9/11/2016

Gambling at The Red Dragon Inn? I'm in!


You and your group of heroic, fantasy adventurer friends have just finished raiding the dungeon, killed badass monsters, and looted their treasure. Now, you're looking for a place to unwind, drink some dragon's brew, and rest your weary bodies. What better way than to spend an evening of gambling and mayhem than at the Red Dragon Inn? Even though you're all roughhousing, you need to stay sober and not lose all your gold, lest you pass out and wake up with a horrible hangover.

The Red Dragon Inn is a fantasy party game for 2-4 players. They have a whole series of games, like The Red Dragon Inn 1-5, dedicated to more drunken adventurers. You can use the other series as a standalone game or to build on and add more players to your merry group. We played this game with real alcohol involved, but it's not necessary and not recommended for underage gamers.We just did it to get into character :p

Components


No, Zot isn't upside down. You must be drunk.
The game contains the following components:

4 Character Decks with 40 cards each (Deirdre, Zot, Fiona, Gerki)
4 Player Mats
Drink Deck with 30 cards each
4 Fortitude Markers (Red)
4 Alcohol Content Markers (Clear)
50 Gold Pieces
Rulebook

The game contains quite a number of cards. all with decent cardstock and can handle quite a shuffling. The glass markers look like the ones you buy for aquariums, so if you lose one of them you can most probably buy a new one to replace them. Unfortunately, the gold pieces are made of cardboard instead of real gold, but we can live with that. The game comes with 4 player mats, one for each player, and it is made with thicker cardstock. It's used for putting your character deck, discarded cards, and drinks (usually face down because the drink is a surprise) just like how you would do in a real bar, and it contains the turn order so that before you end up being blackout drunk you'll still remember how to play the game. It's also used for keeping track of your alcohol and fortitude levels.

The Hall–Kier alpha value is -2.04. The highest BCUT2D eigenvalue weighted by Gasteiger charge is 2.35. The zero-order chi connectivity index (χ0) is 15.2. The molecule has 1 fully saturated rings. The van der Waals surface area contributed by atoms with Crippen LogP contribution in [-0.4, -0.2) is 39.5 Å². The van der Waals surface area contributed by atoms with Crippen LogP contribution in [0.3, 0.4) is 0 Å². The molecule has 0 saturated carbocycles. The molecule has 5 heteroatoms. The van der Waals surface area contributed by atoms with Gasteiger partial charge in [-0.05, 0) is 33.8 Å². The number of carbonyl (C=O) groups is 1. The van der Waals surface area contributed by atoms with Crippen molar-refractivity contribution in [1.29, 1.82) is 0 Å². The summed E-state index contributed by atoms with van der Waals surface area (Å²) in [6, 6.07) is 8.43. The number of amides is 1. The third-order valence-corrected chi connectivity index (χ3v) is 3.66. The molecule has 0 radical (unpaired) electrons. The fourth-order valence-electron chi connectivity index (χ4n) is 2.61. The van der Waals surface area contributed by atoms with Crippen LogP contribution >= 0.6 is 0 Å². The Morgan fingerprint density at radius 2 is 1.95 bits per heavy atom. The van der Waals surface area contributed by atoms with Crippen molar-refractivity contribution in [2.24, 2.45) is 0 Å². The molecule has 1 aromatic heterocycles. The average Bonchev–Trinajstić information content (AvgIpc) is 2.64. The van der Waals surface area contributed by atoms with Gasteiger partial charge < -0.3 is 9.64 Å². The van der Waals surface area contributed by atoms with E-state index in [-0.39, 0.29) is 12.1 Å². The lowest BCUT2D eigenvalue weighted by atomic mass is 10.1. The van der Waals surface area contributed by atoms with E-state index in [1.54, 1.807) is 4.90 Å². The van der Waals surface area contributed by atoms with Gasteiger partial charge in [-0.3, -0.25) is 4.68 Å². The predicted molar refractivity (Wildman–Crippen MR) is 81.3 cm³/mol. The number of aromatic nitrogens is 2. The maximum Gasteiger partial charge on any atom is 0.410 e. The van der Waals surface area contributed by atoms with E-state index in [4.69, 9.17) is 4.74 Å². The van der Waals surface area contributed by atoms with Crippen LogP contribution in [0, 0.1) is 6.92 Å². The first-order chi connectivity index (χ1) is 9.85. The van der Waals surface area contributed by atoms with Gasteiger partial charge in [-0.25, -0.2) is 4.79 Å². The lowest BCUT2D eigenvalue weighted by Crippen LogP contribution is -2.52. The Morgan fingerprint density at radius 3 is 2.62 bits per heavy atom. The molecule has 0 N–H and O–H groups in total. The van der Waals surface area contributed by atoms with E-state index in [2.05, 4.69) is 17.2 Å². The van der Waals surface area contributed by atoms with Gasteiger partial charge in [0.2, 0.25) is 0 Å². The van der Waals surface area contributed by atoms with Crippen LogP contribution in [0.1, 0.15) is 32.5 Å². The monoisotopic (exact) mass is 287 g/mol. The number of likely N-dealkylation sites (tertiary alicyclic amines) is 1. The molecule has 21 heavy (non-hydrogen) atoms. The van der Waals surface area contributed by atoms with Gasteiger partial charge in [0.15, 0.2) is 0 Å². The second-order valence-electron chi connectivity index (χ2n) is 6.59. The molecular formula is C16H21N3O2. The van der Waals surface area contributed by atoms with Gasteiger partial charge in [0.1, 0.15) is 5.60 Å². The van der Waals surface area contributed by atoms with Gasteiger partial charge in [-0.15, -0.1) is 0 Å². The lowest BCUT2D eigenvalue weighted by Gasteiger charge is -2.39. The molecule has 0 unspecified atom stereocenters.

The components are of decent quality, all held together by a neat divider in the box. The rulebook is a fold-out type instead of a book type, so it wasn't as easy looking for specific rules since at some point during our game we were confused which was front and which was back because our alcohol fortitude weren't as good. Nevertheless, the components you need are all there, and almost all of them were used during the game so there were no unused components.

Rules and Gameplay


Fiona drinking more chases